The Journal of Applied Impossibility
I came across an article alleging that California students were being taught to take an oath to Aztec Gods and accused Christianity of "theocide." There is an article in Newsweek about the controversy, but the only people weighing in on what was actually being taught seem to be conservative Christian news sites and someone named Christopher Rufo. The upshot is that I don't know if the accusation of accusations-of-theocide are real, but they certainly are believable. That is, I don't know whether or not they were actually leveled by anyone against anyone, but it sure sounds like the sort of thing I can imagine happening. And if I can imagine a perspective, I can imagine responding to it.
Describing the Christianization of cultures as 'Theocide' is simultaneously too little and too much. Let's take those both in turn. It is too little because
it was not merely a god, but many gods that Christianity did away with. It was not merely a pantheon, but many pantheons. If anything, the accusation should be 'pantheocide' -- or even better, 'polypantheocide' with a conspiracy to commit 'omnipantheocide' -- because Christianity would do away with all the other gods if it could.
But at the same time, this is too much. Christianity didn't kill any gods, because none of them were alive to begin with. The "killing" of gods is a metaphor at best -- a bit of dressing to show emphasis, not the sort of action that rises to the status of so much as a moral gripe.*
One might complain that this is somehow dismissive (disrespectful even) of the many noble, rich cultures that have been erased by the spreading hegemony of Christianity.† To say that their gods are not gods at all, and that they moreover are not dead because they were never alive? This hardly seems to treat them as of equal worth. To this, I plead nolo contendere -- as I hold no commitments to a principle of the equal worth of all cultures.
When I began this essay, schools across America were celebrating The-Day-Formerly-Honoring-Columbus. (Thus, the charges of deicide seemed salient at the time). I have to admit that 'Indigenous Peoples' Day' has always struck me as odd. Like 'Asian American' it folds a massive plurality of diverse cultures into a single bucket to form an ad-hoc identity movement. And like 'Asian American' it incorporates (and treats as an homogenous unity) multiple groups that until twenty seconds ago were at each other's throats. Seemingly this is to oppose a common enemy. One wonders how someone of Chinese ancestry can get along with someone of Japanese ancestry, when both parties claim to care so deeply about connecting with and maintaining the culture of their grandparents and great grandparents. One suspects that perhaps they care deeply about connecting and maintaining that culture with the exception of years like 1937. As it turns out, part of almost every ancient and venerable culture has a tradition of hatred toward at least one of its neighboring ancient and venerable cultures. And it also turns out that one of the hegemonic dictates of the awful, oppressive, imperialist colonizer is that everyone should more or less get along. The only place that we see Asians-as-such is in America and its allied cultures. In Asia, there are Chinese, and there are Koreans, and there are Japanese. But the idea that all of them have a shared identity to which they are equal participants, and to which they are all welcome? This is something else.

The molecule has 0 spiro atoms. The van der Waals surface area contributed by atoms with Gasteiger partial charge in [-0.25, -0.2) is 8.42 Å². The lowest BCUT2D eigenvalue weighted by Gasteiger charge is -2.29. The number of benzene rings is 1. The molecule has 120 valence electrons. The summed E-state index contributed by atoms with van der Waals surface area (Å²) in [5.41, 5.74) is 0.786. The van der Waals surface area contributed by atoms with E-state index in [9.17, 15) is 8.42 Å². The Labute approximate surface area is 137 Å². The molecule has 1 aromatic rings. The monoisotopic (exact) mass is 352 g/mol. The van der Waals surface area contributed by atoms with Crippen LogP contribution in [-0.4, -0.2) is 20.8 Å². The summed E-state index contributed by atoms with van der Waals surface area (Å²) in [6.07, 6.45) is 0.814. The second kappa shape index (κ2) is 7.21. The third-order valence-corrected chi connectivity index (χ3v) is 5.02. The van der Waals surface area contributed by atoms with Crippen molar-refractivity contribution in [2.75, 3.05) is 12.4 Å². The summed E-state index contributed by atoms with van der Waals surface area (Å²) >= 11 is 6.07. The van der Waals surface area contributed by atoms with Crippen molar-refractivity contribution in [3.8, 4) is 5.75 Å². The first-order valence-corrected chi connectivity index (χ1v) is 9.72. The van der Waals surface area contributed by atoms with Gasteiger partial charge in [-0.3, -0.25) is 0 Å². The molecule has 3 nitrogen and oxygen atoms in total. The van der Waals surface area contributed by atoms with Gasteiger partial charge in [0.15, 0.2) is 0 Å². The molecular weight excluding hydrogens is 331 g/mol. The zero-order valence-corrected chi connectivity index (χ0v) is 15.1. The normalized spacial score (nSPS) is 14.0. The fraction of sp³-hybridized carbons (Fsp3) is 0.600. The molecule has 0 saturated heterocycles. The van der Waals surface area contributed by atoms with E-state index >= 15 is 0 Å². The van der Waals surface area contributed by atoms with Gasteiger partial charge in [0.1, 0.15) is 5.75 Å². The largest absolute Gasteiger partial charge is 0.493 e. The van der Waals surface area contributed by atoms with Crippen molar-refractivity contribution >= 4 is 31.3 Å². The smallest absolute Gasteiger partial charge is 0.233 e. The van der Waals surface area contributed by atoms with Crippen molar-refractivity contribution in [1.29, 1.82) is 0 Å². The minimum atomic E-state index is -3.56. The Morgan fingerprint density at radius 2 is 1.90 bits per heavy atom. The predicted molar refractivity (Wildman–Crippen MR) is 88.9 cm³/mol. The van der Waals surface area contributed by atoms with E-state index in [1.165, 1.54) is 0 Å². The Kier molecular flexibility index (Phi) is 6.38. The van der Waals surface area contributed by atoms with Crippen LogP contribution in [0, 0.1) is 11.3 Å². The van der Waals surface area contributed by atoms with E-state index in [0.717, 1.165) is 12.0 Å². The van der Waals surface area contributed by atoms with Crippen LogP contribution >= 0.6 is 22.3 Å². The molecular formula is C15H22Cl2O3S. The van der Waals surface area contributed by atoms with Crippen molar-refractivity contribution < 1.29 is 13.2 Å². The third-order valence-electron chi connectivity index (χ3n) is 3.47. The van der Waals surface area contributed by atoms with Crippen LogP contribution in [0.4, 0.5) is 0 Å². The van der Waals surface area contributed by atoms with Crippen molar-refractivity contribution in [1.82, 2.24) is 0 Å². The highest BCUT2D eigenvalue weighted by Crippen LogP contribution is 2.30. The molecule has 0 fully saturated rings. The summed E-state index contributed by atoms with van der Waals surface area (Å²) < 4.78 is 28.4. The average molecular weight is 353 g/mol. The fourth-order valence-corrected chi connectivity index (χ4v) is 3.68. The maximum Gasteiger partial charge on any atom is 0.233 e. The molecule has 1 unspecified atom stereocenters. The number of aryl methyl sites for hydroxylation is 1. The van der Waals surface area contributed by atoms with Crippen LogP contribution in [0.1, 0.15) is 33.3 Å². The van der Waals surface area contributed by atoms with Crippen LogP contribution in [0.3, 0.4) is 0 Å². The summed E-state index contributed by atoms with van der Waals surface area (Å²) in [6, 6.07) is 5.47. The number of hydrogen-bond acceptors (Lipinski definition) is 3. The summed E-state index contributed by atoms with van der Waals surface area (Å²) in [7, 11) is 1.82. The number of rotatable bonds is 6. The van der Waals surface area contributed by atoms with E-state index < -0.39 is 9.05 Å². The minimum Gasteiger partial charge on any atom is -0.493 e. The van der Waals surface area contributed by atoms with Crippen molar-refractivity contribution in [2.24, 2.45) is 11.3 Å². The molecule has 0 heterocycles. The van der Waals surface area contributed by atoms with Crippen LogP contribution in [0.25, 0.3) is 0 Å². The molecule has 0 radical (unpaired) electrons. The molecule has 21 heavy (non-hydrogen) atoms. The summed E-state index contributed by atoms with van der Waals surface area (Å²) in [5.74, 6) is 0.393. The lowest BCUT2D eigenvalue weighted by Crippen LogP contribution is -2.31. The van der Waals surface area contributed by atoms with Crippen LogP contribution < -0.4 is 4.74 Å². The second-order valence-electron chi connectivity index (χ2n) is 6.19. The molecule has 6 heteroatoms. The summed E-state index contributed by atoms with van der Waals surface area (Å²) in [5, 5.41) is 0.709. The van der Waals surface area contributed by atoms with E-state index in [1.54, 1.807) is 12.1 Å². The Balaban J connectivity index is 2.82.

The same is true of Indigenous Peoples. It seems odd to me to think that an Aztec and one of his enemies in the flower wars would see themselves as having more in common with one another than with the Spaniards who, whatever other evils they may have wrought, at least sought to put an end to tzompantli construction. Does it seem strange that those who merely material causes of these towers should identify with those who were the efficient cause of such horrors?
So, yes. to these pantheons, I say, "good riddance!"
* I love swords, but "killing a sword" is not something over which to morn. Swords are not people.
† The fact that it is not the only monotheism with a totalizing world view is uncouth to the point of being unmentionable. So too is the fact that as monotheisms go, Christianity leaves a relatively large amount of the cultures in tact. Worst of all is how little we miss the parts that were rooted out. Everyone blusters about colonialism, yet no one has called for the return to cannibalism or foot-binding.
I write about all sorts of things. This is one of the places where I do it.